Lavrentiy Beria

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Lavrentiy Pavlovich Beria (or Beriya; Georgian: ლავრენტი პავლეს ძე ბერია, Lavrenti Pavles dze Béria; Russian: Лаврентий Павлович Бéрия; 29 March 1899 – 23 December 1953) was a Georgian Soviet politician, and chief of the Soviet security and secret police apparatus (NKVD) under Stalin.

Beria was the longest lived and most influential of Stalin's secret police chiefs, wielding his most substantial influence during and shortly after World War II, when he simultaneously administrated vast sections of the Soviet state and served as defacto Marshal of the Soviet Union in command of the dreaded NKVD field units, responsible for anti-partisan reprisal operations on both friendly and enemy civilian populations and the apprehension and summary execution of thousands of "turncoats, deserters, cowards and suspected malingerers". Beria administrated the vast expansion of the Gulag slave labor camps, and was primarily responsible for the Katyn massacre. He attended the Yalta Conference with Stalin, who introduced him to U.S. President Franklin D. Roosevelt as "our Himmler".[1] Beria's uncompromising ruthlessness in his duties and skill at producing results by intimidating his subordinates culminated in his success in overseeing the Soviet atomic bomb project, which was given absolute priority by Stalin and completed in record time despite the purge of leading physicists in the late 1930s. Forming an alliance with Georgy Malenkov, Beria's singular personal control of the NKVD and violent nature made him feared and notorious even among the other Politburo members, whose wives, family members and friends were often arrested by Beria's NKVD in retaliation for opposing his political maneuvers.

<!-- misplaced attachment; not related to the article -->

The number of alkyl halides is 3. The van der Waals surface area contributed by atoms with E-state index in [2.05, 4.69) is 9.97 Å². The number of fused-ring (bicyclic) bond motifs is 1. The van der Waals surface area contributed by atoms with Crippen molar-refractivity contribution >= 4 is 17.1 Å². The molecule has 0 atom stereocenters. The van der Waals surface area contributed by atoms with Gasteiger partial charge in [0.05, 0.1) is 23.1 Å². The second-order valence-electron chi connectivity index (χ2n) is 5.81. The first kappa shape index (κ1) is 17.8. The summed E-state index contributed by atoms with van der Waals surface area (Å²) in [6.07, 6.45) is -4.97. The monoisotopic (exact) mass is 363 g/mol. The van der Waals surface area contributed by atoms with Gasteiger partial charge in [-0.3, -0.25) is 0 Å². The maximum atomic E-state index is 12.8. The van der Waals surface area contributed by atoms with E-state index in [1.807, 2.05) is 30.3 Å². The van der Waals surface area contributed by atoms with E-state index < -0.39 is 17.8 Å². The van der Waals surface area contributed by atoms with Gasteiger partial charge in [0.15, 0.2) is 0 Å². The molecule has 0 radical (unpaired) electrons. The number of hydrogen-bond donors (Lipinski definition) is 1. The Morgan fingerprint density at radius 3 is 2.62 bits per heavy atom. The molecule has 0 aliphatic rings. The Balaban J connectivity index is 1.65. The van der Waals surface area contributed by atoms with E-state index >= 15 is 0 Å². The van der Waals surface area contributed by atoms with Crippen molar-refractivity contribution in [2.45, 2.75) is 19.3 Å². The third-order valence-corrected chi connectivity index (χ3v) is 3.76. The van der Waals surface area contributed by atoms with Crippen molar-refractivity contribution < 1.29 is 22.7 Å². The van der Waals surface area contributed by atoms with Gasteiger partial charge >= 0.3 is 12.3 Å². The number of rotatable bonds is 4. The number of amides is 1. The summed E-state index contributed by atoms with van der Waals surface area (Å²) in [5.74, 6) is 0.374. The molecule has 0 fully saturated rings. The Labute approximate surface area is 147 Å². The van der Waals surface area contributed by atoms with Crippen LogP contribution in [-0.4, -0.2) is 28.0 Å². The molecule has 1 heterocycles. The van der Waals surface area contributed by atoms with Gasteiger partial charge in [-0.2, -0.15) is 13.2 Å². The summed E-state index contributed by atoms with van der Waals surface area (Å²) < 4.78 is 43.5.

Beria was widely seen as the most dangerous and ambitious of Stalin's inner circle during his final years. As he had promised, after Stalin's death in 1953 Beria elevated himself to First Deputy Prime Minister, where he carried out a brief campaign of liberalization; the economic realities of the Soviet alliance with the West during World War II as well as Stalin's especially irrational hatred in his final years had ideologically disillusioned Beria, who spoke of "de-Bolshevization" and craved the renewed wealth and resources a lucrative strategic peace with the US would provide. He was briefly a part of the ruling "troika" with Georgy Malenkov and Vyacheslav Molotov. However, Beria's overconfidence in his position after Stalin's death led him to underestimate the real feelings of his associates, many of whom still had relatives in his prisons. In addition, his proposals to free East Germany and normalize relations with the United States alarmed other Politburo members, especially in the wake of the 1953 East German uprising, which was only put down after an invasion by Soviet troops. Led by Nikita Krushchev and assisted by the military forces of the immensely influential Marshal Zhukov, they formed an alliance to remove and liquidate him. In that same year he was arrested on trumped-up charges of treason by Zhukov's soldiers during a meeting where the full Politburo condemned him; the non-opposition of the NKVD was ensured by Zhukov's troops, and after interrogation by his own NKVD torturers, Beria was taken to the basement of the Lubyanka and shot by Marshal Pavel Batitsky.[2]

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